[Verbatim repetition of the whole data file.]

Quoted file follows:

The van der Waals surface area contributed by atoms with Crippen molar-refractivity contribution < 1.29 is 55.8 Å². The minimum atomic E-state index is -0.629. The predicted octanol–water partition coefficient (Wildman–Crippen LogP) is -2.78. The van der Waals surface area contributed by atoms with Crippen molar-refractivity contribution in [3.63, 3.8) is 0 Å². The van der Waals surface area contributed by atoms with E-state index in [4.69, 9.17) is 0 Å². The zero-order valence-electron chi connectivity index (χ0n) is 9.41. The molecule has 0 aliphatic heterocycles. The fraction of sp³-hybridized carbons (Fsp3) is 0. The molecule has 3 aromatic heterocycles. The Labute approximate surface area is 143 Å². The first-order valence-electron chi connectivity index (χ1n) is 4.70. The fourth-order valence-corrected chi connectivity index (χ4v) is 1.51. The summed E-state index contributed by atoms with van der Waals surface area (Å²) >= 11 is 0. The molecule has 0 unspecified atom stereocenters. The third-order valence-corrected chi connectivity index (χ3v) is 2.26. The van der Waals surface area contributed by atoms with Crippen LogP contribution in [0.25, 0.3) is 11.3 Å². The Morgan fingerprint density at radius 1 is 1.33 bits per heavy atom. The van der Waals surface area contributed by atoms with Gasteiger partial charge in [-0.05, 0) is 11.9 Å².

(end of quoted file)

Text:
The van der Waals surface area contributed by atoms with Crippen molar-refractivity contribution < 1.29 is 55.8 Å². The minimum atomic E-state index is -0.629. The predicted octanol–water partition coefficient (Wildman–Crippen LogP) is -2.78. The van der Waals surface area contributed by atoms with Crippen molar-refractivity contribution in [3.63, 3.8) is 0 Å². The van der Waals surface area contributed by atoms with E-state index in [4.69, 9.17) is 0 Å². The zero-order valence-electron chi connectivity index (χ0n) is 9.41. The molecule has 0 aliphatic heterocycles. The fraction of sp³-hybridized carbons (Fsp3) is 0. The molecule has 3 aromatic heterocycles. The Labute approximate surface area is 143 Å². The first-order valence-electron chi connectivity index (χ1n) is 4.70. The fourth-order valence-corrected chi connectivity index (χ4v) is 1.51. The summed E-state index contributed by atoms with van der Waals surface area (Å²) >= 11 is 0. The molecule has 0 unspecified atom stereocenters. The third-order valence-corrected chi connectivity index (χ3v) is 2.26. The van der Waals surface area contributed by atoms with Crippen LogP contribution in [0.25, 0.3) is 11.3 Å². The Morgan fingerprint density at radius 1 is 1.33 bits per heavy atom. The van der Waals surface area contributed by atoms with Gasteiger partial charge in [-0.05, 0) is 11.9 Å².